Where these lasers excel is at raster engraving things

The 40mm/s 50% power engraving came out clean and consistent, no stepping from engraving in both directions at all. It looks a little blurry but that’s camera focal plane.

Where performance falls off is engraving at high speed (>80mm/s) detailed objects. The onboard controller is an Atmel microcontroller (Arduino) so the command rate is limited. I’m sure the laser can fire quickly but the controller isn’t up to the task like a much more expensive Digital Signal Processing (DSP) laser controller. Admittedly the DSP controller would cost you more than this entire laser so its far from an apples to apples comparison but it’s worth mentioning:

At left is a grayscale PWM engraved koi pond image from our 150W CO2 laser in a single pass, at right is an attempt at the same file on the UV laser at about 1/3 of the speed.

Where we had some fun was taking advantage of the small spot size and wavelength to cut 0.001″ steel shim stock. It is possible to cut steel but not mark it without dying the surface to improve absorption.

80% power 5mm/sec cutting through 0.001″ steel shim stock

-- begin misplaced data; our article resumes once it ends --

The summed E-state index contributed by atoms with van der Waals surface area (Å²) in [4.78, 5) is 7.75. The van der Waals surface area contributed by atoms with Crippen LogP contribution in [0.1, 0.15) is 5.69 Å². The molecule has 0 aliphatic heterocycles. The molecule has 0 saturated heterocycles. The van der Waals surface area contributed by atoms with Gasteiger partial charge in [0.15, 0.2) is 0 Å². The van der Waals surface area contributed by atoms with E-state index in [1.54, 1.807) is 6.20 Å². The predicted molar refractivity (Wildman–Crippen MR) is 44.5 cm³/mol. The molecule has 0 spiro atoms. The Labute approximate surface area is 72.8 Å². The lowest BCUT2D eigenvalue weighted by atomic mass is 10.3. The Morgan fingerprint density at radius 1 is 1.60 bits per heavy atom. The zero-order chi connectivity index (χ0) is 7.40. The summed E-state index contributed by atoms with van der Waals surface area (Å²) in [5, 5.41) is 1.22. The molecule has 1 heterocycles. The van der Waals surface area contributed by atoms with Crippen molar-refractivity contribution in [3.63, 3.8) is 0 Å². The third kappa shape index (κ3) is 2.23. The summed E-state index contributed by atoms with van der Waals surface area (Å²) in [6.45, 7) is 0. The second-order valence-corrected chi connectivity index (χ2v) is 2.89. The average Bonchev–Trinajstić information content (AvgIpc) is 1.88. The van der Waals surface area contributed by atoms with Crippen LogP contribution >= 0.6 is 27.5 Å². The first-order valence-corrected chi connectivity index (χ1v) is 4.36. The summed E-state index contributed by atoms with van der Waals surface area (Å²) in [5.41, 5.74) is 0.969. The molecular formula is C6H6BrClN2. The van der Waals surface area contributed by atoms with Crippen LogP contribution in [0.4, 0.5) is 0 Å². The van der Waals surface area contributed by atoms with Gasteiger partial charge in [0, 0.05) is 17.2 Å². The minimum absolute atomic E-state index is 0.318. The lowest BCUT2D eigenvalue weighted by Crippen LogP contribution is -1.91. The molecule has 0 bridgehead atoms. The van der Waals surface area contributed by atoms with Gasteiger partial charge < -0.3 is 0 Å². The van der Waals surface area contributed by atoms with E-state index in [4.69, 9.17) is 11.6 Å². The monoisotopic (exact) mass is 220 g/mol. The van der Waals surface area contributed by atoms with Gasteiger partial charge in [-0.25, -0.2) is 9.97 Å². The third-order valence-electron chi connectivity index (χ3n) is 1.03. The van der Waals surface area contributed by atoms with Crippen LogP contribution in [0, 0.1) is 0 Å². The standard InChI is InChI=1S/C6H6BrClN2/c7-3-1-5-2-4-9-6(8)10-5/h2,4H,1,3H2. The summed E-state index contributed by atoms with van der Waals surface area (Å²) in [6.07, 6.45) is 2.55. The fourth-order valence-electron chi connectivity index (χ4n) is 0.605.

It was able to mark Sharpie coated steel as well, the black pigment increases beam absorption and assists in the heat transfer rather than reflection.

Sharpie allows the beam to be absorbed into the surface rather than reflected, we were unable to pierce 0.002″ thickness material though so it’s very limited in capacity.
After cleaning the Sharpie dye off with acetone, also interesting is the heat affected zone retaining dye at the perimeter of the upper cut. It looks like the Sharpie can take a heat set and more readily resist solvents.

Overall for $310 you won’t find a much more capable machine, the 400mm gantry gives you a large work surface and it’d be possible to run this machine off a battery and do some outdoor/portable engraving since there’s little to bring along besides a laptop and the gantry itself. The downside with the 445nm UV laser wavelength is the heightened eye hazard working in a visible light frequency that can go through glass/glasses/corneas to damage your retina permanently – be careful!